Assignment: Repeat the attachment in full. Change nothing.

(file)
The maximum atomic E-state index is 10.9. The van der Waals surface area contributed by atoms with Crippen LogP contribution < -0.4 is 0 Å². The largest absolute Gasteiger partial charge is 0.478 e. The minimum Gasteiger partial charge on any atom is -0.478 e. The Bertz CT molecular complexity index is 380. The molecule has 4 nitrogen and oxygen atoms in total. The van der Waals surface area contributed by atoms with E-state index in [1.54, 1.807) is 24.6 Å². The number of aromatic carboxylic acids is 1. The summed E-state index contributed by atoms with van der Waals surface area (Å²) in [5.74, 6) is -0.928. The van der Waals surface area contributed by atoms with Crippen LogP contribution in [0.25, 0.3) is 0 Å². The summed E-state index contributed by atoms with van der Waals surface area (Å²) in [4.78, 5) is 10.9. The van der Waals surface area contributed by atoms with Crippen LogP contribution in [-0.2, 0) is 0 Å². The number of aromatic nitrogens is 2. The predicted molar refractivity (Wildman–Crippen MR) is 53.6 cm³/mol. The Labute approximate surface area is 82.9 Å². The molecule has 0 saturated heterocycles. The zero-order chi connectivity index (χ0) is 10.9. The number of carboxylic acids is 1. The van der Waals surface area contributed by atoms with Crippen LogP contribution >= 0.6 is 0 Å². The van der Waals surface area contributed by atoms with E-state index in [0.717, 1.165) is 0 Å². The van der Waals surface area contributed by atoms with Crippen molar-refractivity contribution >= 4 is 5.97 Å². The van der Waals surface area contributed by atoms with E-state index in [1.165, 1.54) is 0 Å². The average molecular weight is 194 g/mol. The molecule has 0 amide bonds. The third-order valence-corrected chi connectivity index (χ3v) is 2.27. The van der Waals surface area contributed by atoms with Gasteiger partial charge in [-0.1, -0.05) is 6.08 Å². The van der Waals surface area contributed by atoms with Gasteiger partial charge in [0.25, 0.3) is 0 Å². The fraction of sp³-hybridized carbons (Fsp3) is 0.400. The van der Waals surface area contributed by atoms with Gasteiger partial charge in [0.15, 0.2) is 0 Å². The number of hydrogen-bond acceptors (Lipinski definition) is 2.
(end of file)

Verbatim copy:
The maximum atomic E-state index is 10.9. The van der Waals surface area contributed by atoms with Crippen LogP contribution < -0.4 is 0 Å². The largest absolute Gasteiger partial charge is 0.478 e. The minimum Gasteiger partial charge on any atom is -0.478 e. The Bertz CT molecular complexity index is 380. The molecule has 4 nitrogen and oxygen atoms in total. The van der Waals surface area contributed by atoms with E-state index in [1.54, 1.807) is 24.6 Å². The number of aromatic carboxylic acids is 1. The summed E-state index contributed by atoms with van der Waals surface area (Å²) in [5.74, 6) is -0.928. The van der Waals surface area contributed by atoms with Crippen LogP contribution in [0.25, 0.3) is 0 Å². The summed E-state index contributed by atoms with van der Waals surface area (Å²) in [4.78, 5) is 10.9. The van der Waals surface area contributed by atoms with Crippen LogP contribution in [-0.2, 0) is 0 Å². The number of aromatic nitrogens is 2. The predicted molar refractivity (Wildman–Crippen MR) is 53.6 cm³/mol. The Labute approximate surface area is 82.9 Å². The molecule has 0 saturated heterocycles. The zero-order chi connectivity index (χ0) is 10.9. The number of carboxylic acids is 1. The van der Waals surface area contributed by atoms with Crippen LogP contribution >= 0.6 is 0 Å². The van der Waals surface area contributed by atoms with E-state index in [0.717, 1.165) is 0 Å². The van der Waals surface area contributed by atoms with Crippen molar-refractivity contribution >= 4 is 5.97 Å². The van der Waals surface area contributed by atoms with E-state index in [1.165, 1.54) is 0 Å². The average molecular weight is 194 g/mol. The molecule has 0 amide bonds. The third-order valence-corrected chi connectivity index (χ3v) is 2.27. The van der Waals surface area contributed by atoms with Gasteiger partial charge in [-0.1, -0.05) is 6.08 Å². The van der Waals surface area contributed by atoms with Gasteiger partial charge in [0.25, 0.3) is 0 Å². The fraction of sp³-hybridized carbons (Fsp3) is 0.400. The van der Waals surface area contributed by atoms with Gasteiger partial charge in [0.15, 0.2) is 0 Å². The number of hydrogen-bond acceptors (Lipinski definition) is 2.